(a: String, b: Int, c: Long) => {
val $hash = a.hashCode().toString() + b.hashCode().toString() + c.hashCode().toString()
if ($cache.containsKey($hash)) {
$cache.get($hash)
} else {
val $result = {
callsCount += 1
s"$a - $b - $c"
}
$cache.put($hash, $result)
$result
}
}
}

In that example, you can see that we don’t use def anymore and instead of it we have val that return anonymous function with same parameters list. That’s needed to have an inner state for the cache that we use inside our anonymous function. Inside of the function we evaluate hash with help of term that already defined in step before. With that hash we can decide, are we want to use cached result or evaluate function from scratch. Not so many things left, we just need to write this stuff with quasiquotes. Before it, we will define some constants and helper functions.

val cacheVar = q"$$cache"
val hashVar = q"$$hash"
val resultVar = q"$$result"
def patName(termName: Term.Name): Pat.Var.Term =
Pat.Var.Term(termName)

First three constants we need here to control generated variables names and probably later check that they unused in definition of function. Function with name patName it’s just helper to convert our term from one type to another. Finally our match function should looks like.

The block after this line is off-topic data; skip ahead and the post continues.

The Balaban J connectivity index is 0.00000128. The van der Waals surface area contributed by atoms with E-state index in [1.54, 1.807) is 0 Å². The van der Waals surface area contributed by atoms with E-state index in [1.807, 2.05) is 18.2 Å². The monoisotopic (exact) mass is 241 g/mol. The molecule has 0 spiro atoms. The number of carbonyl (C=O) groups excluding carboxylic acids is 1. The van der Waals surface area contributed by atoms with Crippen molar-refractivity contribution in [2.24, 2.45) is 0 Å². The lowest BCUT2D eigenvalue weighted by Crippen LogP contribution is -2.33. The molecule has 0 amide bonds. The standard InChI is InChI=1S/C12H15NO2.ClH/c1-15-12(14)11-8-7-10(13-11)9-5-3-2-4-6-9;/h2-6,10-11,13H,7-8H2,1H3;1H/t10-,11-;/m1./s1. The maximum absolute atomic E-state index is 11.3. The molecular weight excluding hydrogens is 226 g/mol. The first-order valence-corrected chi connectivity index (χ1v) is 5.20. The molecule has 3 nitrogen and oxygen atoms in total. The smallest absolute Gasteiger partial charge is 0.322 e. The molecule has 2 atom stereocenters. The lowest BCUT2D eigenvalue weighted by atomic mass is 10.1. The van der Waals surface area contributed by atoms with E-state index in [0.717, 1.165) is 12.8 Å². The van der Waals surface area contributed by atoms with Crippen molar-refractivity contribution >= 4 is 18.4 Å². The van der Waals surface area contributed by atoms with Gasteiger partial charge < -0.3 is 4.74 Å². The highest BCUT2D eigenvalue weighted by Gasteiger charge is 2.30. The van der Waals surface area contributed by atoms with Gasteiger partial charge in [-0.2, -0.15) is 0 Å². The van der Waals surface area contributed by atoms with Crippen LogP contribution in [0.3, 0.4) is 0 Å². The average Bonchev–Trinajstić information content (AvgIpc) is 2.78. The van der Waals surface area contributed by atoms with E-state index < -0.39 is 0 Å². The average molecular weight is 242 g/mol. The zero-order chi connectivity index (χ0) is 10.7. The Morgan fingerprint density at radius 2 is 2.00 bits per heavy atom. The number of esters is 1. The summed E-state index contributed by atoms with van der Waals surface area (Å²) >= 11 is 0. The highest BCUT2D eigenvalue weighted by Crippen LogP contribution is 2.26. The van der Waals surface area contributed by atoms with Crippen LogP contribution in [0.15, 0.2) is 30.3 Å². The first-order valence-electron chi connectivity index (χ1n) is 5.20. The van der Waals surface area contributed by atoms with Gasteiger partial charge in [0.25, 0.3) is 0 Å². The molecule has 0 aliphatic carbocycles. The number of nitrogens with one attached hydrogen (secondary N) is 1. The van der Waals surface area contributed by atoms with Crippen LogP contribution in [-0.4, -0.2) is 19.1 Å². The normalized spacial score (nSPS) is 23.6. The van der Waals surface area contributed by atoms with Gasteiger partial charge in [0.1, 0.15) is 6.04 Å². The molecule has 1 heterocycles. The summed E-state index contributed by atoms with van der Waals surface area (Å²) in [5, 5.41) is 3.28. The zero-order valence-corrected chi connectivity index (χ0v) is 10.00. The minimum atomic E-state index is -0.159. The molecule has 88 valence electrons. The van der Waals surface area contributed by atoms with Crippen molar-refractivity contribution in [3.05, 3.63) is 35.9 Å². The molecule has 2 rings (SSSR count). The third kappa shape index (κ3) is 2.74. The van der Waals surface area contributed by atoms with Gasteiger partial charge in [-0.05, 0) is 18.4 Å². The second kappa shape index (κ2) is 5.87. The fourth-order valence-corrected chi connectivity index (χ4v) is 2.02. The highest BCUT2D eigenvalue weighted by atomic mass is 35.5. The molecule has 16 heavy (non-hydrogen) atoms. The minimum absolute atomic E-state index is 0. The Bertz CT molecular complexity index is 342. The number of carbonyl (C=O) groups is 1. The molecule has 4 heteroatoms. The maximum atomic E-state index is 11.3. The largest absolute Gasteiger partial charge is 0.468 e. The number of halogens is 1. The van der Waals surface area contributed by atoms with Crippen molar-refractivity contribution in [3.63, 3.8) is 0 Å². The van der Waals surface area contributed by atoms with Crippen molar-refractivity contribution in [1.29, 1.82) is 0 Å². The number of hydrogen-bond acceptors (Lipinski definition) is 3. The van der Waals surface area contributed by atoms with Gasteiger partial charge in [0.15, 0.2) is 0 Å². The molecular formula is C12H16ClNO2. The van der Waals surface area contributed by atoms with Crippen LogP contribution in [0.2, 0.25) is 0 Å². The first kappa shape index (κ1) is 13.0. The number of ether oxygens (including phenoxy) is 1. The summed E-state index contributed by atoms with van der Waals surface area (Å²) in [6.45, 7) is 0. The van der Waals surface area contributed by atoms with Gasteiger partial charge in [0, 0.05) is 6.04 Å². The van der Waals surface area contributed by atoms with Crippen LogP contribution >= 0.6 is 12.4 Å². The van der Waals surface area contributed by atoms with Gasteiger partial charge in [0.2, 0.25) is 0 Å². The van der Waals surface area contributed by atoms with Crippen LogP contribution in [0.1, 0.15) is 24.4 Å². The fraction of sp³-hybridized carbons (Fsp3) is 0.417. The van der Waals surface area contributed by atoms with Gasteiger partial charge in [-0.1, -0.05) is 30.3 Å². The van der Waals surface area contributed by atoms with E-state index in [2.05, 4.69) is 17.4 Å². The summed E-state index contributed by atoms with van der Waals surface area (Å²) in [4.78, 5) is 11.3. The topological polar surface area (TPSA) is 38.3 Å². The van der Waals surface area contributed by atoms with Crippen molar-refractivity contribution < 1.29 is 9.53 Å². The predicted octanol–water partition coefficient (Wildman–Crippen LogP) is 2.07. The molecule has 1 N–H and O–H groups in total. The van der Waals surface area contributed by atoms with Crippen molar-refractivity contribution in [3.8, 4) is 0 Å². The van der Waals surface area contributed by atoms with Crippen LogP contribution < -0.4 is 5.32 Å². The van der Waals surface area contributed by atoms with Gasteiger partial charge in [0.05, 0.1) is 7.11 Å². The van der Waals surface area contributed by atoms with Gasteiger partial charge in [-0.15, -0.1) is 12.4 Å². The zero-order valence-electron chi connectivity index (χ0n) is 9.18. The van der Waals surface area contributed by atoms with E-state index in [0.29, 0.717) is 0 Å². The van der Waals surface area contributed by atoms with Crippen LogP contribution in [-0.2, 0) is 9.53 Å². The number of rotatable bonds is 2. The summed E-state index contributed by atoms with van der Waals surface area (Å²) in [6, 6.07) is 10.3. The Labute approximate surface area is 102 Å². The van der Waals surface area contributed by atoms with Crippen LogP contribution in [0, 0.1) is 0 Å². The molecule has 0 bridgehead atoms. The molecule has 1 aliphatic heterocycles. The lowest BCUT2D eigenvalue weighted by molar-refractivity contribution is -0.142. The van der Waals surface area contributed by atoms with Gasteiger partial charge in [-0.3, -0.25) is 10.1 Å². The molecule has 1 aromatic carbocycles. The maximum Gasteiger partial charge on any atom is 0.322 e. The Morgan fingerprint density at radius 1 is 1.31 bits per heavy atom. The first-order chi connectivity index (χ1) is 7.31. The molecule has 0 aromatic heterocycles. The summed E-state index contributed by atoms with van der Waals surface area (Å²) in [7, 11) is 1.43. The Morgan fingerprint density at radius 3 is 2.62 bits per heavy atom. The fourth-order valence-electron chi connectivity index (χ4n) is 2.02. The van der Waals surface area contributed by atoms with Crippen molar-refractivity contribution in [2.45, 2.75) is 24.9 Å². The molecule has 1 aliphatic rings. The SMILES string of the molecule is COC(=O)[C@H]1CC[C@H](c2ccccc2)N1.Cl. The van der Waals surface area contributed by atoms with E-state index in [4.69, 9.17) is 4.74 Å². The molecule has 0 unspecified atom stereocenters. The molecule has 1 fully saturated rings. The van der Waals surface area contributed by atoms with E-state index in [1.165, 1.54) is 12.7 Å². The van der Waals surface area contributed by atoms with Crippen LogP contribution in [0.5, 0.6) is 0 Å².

defn match {
case q"def $name(...$paramss): $result = { ..$body }" =>

// Term to check is cache contains evaluated result
val isCacheContainsResult = q"$cacheVar.containsKey($hashVar)"

// Term to get result from cache
val getResultFromCache = q"$cacheVar.get($hashVar)"

// Term to evaluate result and put it in cache
val evaluateFunction = immutable.Seq(
q"val ${patName(resultVar)} = { ..$body }",
q"$cacheVar.put($hashVar, $resultVar)",
q"$resultVar"
)

// Term to evaluate hash and get result with it
val evaluateHashAndGetResult = immutable.Seq(
q"val ${patName(hashVar)} = ${hashEvaluationTerm(paramss)}",
q"if($isCacheContainsResult) { $getResultFromCache } else { ..$evaluateFunction }"
)

// Term to build cache and anon func that will return result
val initializeCacheAndBuildFunc = immutable.Seq(
q"val ${patName(cacheVar)} = new java.util.concurrent.ConcurrentHashMap[String, Any]",
q"((..${paramss.flatten}) => { ..$evaluateHashAndGetResult })"
)

q"val ${patName(name)} = { ..$initializeCacheAndBuildFunc }"

case _ =>
abort("@Memoize must annotate an function.")
}

In example above, we just compose different parts of the syntax tree that we prepared before with quasiquotes. Finally, we return val with same name as before. This val returns a function that have same type as our base function. On this step, all our tests will pass and its means that all stuff is done!

Summary

In this articles I described basic operations that we can do with macros. So now, probably, you understand basic principles of metaprogramming. Annotation that we created is working but still, please don’t use it in production systems ;). If you will start working on your own macros, probably you will be interested in Scalameta tutorial and Quasiquotes documentation.

Hope that this article helped you to understand basics of working with macros and if you will have any questions, feel free to ask in comments.